In recent weeks Ugandan media has reported several stories on political and electoral reforms to potentially come before parliament later in 2019. Ugandan elections have been consistently marred by procedural irregularities and claims of fraud by the opposition since Uganda’s return to multi-party politics in 2005.
Although genuine reform would be a welcome development, there are other reasons to be circumspect about a reform process due to the ancillary impact the reforms may have on the next election.
In July of last year, the Constitutional Court of Uganda issued a ruling that affirmed that the next general election would occur in 2021. With this target in mind, the Electoral Commission (EC) released a strategic plan for 2021 this past December with three key recommendations.
First, the EC advised that any new districts or local governments be created at least two years before the next election so that the EC has adequate time to prepare. Furthermore, each district requires a budget of 512,977,906 Ugandan shillings (or approximately $137,000) to organize elections, and the creation of new districts has outpaced the growth in appropriations to the EC.
Similarly, inadequate funding has impaired the EC’s ability to hire qualified personnel to work as polling officials, and this problem would be exacerbated if additional districts or local governments were created resulting in the creation of additional polling units.
Finally, the EC said that in order to fulfill their mandate, any changes to the legal framework for elections should be enacted at least two years prior to the election. The first appendix to the strategic plan was a timeline of electoral milestones with the polling period set to begin on January 11, 2021, meaning any changes to districts or the electoral law should have already occurred by January 2019.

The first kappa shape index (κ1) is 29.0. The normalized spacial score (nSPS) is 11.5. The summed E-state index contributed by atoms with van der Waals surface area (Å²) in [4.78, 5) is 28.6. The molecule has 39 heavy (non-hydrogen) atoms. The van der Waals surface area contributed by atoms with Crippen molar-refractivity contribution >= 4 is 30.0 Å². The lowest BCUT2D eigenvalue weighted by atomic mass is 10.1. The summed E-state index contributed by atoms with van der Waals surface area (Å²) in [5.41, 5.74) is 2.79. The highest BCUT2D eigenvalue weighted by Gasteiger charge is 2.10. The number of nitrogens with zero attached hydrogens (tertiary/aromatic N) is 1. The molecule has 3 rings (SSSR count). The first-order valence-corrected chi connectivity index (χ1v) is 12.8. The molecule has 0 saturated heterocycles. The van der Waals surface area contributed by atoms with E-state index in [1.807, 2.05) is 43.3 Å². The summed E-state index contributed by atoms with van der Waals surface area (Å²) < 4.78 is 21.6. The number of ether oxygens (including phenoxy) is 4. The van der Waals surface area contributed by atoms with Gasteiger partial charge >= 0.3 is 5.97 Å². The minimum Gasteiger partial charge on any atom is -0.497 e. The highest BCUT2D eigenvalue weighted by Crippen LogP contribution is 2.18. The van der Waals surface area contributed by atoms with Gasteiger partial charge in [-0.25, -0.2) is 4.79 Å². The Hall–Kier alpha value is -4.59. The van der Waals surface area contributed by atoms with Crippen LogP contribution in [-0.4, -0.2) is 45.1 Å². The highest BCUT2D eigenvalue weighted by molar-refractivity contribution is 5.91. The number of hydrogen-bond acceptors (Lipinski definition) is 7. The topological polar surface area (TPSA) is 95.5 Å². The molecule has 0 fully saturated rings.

By releasing the plan when they did, the EC seemingly pre-empted future criticism of the electoral process by acknowledging that the coming election may not meet stakeholder expectations unless they are appropriated additional funds by the government or if preparations are undermined by changes to the electoral laws or by the creation of new districts. Election observers and opposition parties have regularly raised the issue of the EC’s lack of independence from the government, training provided to polling officials and the capricious creation of new districts. The latter is a preferred patronage tactic of President Museveni’s to reward supporters with presidential appointments to new districts, which in term gives them access to resources and power.
Throughout 2017, IRI supported stakeholders to dialogue and aggregate their views on prospective constitutional reforms, due to widespread anticipation that a bill would – among other things – remove the age-limit provision for the presidency. The final constitutional reform bill, however, narrowly served the interests of President Museveni and the National Resistance Movement MPs supporting him in Parliament. The final legislation adopted by Parliament not only removed the constitutional “age-limit” provision, but also extended the term of current members of Parliament by two years. The July ruling of the Constitutional Court rejected this change while allowing the removal of the age-limit provision to stand, setting up the 2021 election where politicians who supported the age-limit removal will face an electorate two years sooner than they expected and with the knowledge that the electorate overwhelmingly disapproved of the change.
For this reason, additional changes to Uganda’s electoral framework should be viewed circumspectly. Reform legislation that affirms and supports the independence of the EC, protects the rights of opposition candidates, or imposes principles of transparency and accountability on the government and parties would be welcome, but Uganda watchers should also consider how the timing of reform or the changes to the electoral framework could function as a strategic obstruction by the Museveni government to further advance their short-term interests at the expense of stakeholder expectations for democracy.